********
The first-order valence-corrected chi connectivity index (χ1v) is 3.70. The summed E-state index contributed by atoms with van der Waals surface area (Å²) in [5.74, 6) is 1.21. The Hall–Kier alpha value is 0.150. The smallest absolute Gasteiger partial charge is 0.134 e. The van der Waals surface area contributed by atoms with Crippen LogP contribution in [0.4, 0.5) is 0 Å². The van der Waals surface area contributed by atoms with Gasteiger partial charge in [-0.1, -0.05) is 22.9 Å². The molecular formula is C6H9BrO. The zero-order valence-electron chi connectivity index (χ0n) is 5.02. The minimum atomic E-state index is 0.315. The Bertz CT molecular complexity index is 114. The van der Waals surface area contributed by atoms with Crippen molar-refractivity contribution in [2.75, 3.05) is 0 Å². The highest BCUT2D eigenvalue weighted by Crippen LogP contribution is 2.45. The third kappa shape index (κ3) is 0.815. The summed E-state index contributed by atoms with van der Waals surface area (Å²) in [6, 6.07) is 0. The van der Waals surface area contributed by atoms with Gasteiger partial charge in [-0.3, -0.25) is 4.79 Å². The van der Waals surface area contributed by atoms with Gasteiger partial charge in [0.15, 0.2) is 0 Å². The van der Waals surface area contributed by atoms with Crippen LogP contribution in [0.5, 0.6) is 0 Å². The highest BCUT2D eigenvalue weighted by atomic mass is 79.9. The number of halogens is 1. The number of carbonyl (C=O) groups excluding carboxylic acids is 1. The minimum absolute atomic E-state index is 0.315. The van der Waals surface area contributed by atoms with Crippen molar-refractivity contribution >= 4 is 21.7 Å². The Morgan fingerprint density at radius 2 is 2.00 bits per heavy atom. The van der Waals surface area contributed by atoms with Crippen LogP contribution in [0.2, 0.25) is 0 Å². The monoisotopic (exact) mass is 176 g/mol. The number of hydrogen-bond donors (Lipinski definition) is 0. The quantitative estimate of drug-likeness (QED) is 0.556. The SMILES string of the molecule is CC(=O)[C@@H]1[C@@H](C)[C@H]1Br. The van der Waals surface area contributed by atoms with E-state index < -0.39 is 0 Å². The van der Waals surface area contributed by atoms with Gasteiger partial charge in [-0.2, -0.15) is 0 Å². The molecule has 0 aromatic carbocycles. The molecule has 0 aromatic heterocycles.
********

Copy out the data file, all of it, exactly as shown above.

The first-order valence-corrected chi connectivity index (χ1v) is 3.70. The summed E-state index contributed by atoms with van der Waals surface area (Å²) in [5.74, 6) is 1.21. The Hall–Kier alpha value is 0.150. The smallest absolute Gasteiger partial charge is 0.134 e. The van der Waals surface area contributed by atoms with Crippen LogP contribution in [0.4, 0.5) is 0 Å². The van der Waals surface area contributed by atoms with Gasteiger partial charge in [-0.1, -0.05) is 22.9 Å². The molecular formula is C6H9BrO. The zero-order valence-electron chi connectivity index (χ0n) is 5.02. The minimum atomic E-state index is 0.315. The Bertz CT molecular complexity index is 114. The van der Waals surface area contributed by atoms with Crippen molar-refractivity contribution in [2.75, 3.05) is 0 Å². The highest BCUT2D eigenvalue weighted by Crippen LogP contribution is 2.45. The third kappa shape index (κ3) is 0.815. The summed E-state index contributed by atoms with van der Waals surface area (Å²) in [6, 6.07) is 0. The van der Waals surface area contributed by atoms with Gasteiger partial charge in [-0.3, -0.25) is 4.79 Å². The van der Waals surface area contributed by atoms with Gasteiger partial charge in [0.15, 0.2) is 0 Å². The van der Waals surface area contributed by atoms with Crippen LogP contribution in [0.5, 0.6) is 0 Å². The highest BCUT2D eigenvalue weighted by atomic mass is 79.9. The number of halogens is 1. The number of carbonyl (C=O) groups excluding carboxylic acids is 1. The minimum absolute atomic E-state index is 0.315. The van der Waals surface area contributed by atoms with Crippen molar-refractivity contribution >= 4 is 21.7 Å². The Morgan fingerprint density at radius 2 is 2.00 bits per heavy atom. The van der Waals surface area contributed by atoms with Crippen LogP contribution in [0.2, 0.25) is 0 Å². The monoisotopic (exact) mass is 176 g/mol. The number of hydrogen-bond donors (Lipinski definition) is 0. The quantitative estimate of drug-likeness (QED) is 0.556. The SMILES string of the molecule is CC(=O)[C@@H]1[C@@H](C)[C@H]1Br. The van der Waals surface area contributed by atoms with E-state index < -0.39 is 0 Å². The van der Waals surface area contributed by atoms with Gasteiger partial charge in [-0.2, -0.15) is 0 Å². The molecule has 0 aromatic carbocycles. The molecule has 0 aromatic heterocycles.